From Sole Proprietor to Corporation
(Canmore, AB, Canada)
You don't know what you don't know.
Section 85 rollovers are complex and not as easy as they look.
Has anyone out there dealt with a client who has changed from a sole proprietor to a corporation?
I am using QuickBooks for a client who has changed from a sole proprietor to a corporation. I am trying to do their first year since incorporation and had some queries about how to go about doing their first year.
I don't know which is the right way to go about this problem.
a) Should I carry on with their sole proprietor QuickBooks file and start entering their first year since incorporation?
b) Or do I start up a new QuickBooks file for their first year since incorporation?
If starting a new file, how should I go about doing up this new file? Looks like a rather difficult task to do and maneuver around with.
Thank you very much for your question. It's an excellent question ... however you are probably not going to like my answer.
In my humble opinion, bookkeepers should not be doing section 85 rollovers for their clients without the assistance of an accountant.
A section 85 rollover allows for a tax free
transfer of assets from a sole proprietorship to a corporation.
Without this section of the Income Tax Act, the business owner would have to sell the business assets at fair market value
with the gain (or loss) reported on their personal tax return.
It is a very complex section of the tax act. Although it may look like a few easy entries, if done incorrectly, it could cost the business owner significant lost tax deductions ... thereby creating increased income taxes.
ALthough I have a fairly good idea of what entries need to be made, I would not take on a rollover without direction from the business owner's tax accountant. If your client does not have a tax accountant, you should strongly recommend that they consult one.To business owners out there
- when you switch your sole proprietorship to a corporate entity ...Please
... see a tax accountant who is familar with section 85 rollovers.
Section 85 rollovers have complex accounting, tax and legal consequences. If a bookkeeper isn't familiar with the nuances of the Income Tax Act with regards this section of the tax act, they could naively and easily get you in a lot trouble.
Your accountant can then instruct the bookkeeper on what journal entries need to be made to the sole proprietorship books to close them ... and the journal entries required to startup the books for the corporation books.
Thanks Amber for your excellent question. I hope this information helps you. You may also be intersted in this forum posting, Transferring from Proprietorship to a Limited Company (See this posting below).P.S. I would like to remind you there is a difference between information and advice. The general information provided in this post or on my site should not be construed as advice. You should not act or rely on this information without engaging professional advice specific to your situation prior to using this site content for any reason whatsoever.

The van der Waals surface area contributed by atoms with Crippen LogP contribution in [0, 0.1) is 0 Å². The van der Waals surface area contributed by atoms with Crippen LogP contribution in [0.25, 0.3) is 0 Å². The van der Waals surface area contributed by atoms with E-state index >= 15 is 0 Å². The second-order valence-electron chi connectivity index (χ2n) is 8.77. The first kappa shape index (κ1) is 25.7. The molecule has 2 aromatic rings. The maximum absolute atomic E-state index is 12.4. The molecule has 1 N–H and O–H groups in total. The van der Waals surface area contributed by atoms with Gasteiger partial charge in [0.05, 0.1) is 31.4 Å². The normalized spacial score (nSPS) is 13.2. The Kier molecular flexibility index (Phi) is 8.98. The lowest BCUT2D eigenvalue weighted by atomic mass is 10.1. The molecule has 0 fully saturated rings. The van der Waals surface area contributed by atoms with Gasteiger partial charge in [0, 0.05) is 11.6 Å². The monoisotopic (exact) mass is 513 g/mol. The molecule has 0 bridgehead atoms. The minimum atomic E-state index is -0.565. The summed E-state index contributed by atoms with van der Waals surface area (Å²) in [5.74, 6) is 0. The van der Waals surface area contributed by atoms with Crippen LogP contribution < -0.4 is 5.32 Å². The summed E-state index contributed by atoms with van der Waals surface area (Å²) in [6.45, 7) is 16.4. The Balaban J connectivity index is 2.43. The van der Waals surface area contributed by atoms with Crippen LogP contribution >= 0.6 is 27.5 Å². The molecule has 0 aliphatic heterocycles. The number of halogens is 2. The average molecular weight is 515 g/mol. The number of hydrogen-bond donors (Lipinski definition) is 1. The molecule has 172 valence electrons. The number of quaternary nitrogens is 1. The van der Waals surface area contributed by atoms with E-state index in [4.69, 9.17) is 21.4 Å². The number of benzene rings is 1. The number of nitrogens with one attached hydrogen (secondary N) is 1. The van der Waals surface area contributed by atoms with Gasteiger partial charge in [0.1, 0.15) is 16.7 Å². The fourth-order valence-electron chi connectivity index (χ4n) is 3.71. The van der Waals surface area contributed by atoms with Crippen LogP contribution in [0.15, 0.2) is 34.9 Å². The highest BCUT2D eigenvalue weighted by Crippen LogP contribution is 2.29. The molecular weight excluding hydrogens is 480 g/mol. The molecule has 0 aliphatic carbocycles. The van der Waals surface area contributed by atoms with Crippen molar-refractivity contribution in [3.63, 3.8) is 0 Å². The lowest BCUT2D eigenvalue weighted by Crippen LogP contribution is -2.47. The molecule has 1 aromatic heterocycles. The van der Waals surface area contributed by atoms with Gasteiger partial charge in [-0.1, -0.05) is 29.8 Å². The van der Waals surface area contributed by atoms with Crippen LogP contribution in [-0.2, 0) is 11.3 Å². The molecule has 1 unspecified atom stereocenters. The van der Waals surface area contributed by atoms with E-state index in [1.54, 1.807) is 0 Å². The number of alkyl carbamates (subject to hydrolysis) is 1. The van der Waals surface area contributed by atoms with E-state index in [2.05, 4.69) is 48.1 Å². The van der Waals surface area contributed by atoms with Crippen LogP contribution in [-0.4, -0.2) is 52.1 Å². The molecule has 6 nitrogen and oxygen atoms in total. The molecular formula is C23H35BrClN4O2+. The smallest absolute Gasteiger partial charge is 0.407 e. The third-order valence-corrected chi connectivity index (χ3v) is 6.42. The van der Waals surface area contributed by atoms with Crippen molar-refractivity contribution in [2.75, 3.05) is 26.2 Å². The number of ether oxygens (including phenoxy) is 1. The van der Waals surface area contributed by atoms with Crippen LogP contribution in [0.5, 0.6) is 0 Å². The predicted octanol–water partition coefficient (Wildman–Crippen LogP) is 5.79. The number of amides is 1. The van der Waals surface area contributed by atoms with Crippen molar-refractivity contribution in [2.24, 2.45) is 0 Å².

Transferring From Proprietorship To LTD
I am doing books for a company and I need to transfer account balances of vendors from proprietorship to ltd company. How do I enter a transaction for the proprietorship to zero balance the vendor accounts?
All the opening balances are already in the Ltd company but in the proprietorship books I need to somehow show that its been transferred to the Ltd company.
I'm going to start this post with a caution.
When a proprietorship changes its organizational entity, it's done through a Section 85 Rollover. Section 85 of the Income Tax Act lets you rollover your assets tax free instead of at fair market value.
Although this series of transactions sounds simple and easy, a rollover is actually very complex and requires you make an T2057 Election. If you make a mistake, it could cost the client a fortune because CRA doesn't let you have a "do over".
It is always advisable to have the guidance of a certified accountant to do rollovers as CAs and CGAs have been trained on how to do them correctly. I personally will not do a rollover unless supervised by a certified accountant.
That said, it is my understanding that any accounts payable are the responsibility of the sole proprietor and are not transferred to the corporation. These debts should be paid by the sole proprietor.
If that did not happen, it is my understanding that any accounts payable pertaining to the sole proprietorship that were paid by the corporation are to be recorded as a shareholder draw.
Please don't take my word for this. You really should check with a certified accountant on the proper handling of any journal entries related to a Section 85 rollover.
Taking Over the Books!
Watch Out For Those Section 85 Rollovers
My brother has his own contracting company installing windows which he started as a Sole Proprietorship and as of April 25, 2012 is now a Limited Company. I have been tasked (hired) to keep his books and adminstrative things in order.